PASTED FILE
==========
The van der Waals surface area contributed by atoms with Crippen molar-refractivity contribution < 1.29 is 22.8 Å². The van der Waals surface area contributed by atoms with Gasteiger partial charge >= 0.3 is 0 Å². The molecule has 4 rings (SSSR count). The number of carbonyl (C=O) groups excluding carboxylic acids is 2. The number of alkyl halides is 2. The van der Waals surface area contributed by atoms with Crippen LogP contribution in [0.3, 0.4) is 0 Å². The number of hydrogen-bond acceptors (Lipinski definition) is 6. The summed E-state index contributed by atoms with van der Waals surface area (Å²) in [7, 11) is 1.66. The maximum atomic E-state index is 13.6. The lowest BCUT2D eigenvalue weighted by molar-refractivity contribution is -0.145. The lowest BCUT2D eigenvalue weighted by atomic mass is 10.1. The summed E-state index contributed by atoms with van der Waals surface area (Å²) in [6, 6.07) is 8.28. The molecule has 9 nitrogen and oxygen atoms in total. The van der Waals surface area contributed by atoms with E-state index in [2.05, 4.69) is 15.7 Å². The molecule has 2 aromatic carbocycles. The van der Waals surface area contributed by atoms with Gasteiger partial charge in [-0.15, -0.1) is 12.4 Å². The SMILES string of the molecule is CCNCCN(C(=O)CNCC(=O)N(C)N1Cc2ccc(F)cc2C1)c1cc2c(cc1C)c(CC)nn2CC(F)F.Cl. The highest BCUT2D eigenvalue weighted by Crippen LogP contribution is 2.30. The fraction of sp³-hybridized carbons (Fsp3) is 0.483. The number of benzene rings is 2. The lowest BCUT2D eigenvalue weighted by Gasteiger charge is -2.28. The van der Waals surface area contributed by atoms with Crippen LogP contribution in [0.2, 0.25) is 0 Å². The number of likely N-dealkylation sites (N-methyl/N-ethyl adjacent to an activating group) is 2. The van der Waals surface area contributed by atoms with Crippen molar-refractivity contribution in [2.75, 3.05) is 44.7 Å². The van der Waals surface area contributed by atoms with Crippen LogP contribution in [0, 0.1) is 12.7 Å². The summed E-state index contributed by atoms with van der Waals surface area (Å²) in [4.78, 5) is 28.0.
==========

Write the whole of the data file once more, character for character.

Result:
The van der Waals surface area contributed by atoms with Crippen molar-refractivity contribution < 1.29 is 22.8 Å². The van der Waals surface area contributed by atoms with Gasteiger partial charge >= 0.3 is 0 Å². The molecule has 4 rings (SSSR count). The number of carbonyl (C=O) groups excluding carboxylic acids is 2. The number of alkyl halides is 2. The van der Waals surface area contributed by atoms with Crippen LogP contribution in [0.3, 0.4) is 0 Å². The number of hydrogen-bond acceptors (Lipinski definition) is 6. The summed E-state index contributed by atoms with van der Waals surface area (Å²) in [7, 11) is 1.66. The maximum atomic E-state index is 13.6. The lowest BCUT2D eigenvalue weighted by molar-refractivity contribution is -0.145. The lowest BCUT2D eigenvalue weighted by atomic mass is 10.1. The summed E-state index contributed by atoms with van der Waals surface area (Å²) in [6, 6.07) is 8.28. The molecule has 9 nitrogen and oxygen atoms in total. The van der Waals surface area contributed by atoms with E-state index in [2.05, 4.69) is 15.7 Å². The molecule has 2 aromatic carbocycles. The van der Waals surface area contributed by atoms with Gasteiger partial charge in [-0.15, -0.1) is 12.4 Å². The SMILES string of the molecule is CCNCCN(C(=O)CNCC(=O)N(C)N1Cc2ccc(F)cc2C1)c1cc2c(cc1C)c(CC)nn2CC(F)F.Cl. The highest BCUT2D eigenvalue weighted by Crippen LogP contribution is 2.30. The fraction of sp³-hybridized carbons (Fsp3) is 0.483. The number of benzene rings is 2. The lowest BCUT2D eigenvalue weighted by Gasteiger charge is -2.28. The van der Waals surface area contributed by atoms with Crippen LogP contribution in [0.2, 0.25) is 0 Å². The number of likely N-dealkylation sites (N-methyl/N-ethyl adjacent to an activating group) is 2. The van der Waals surface area contributed by atoms with Crippen molar-refractivity contribution in [2.75, 3.05) is 44.7 Å². The van der Waals surface area contributed by atoms with Crippen LogP contribution in [0, 0.1) is 12.7 Å². The summed E-state index contributed by atoms with van der Waals surface area (Å²) in [4.78, 5) is 28.0.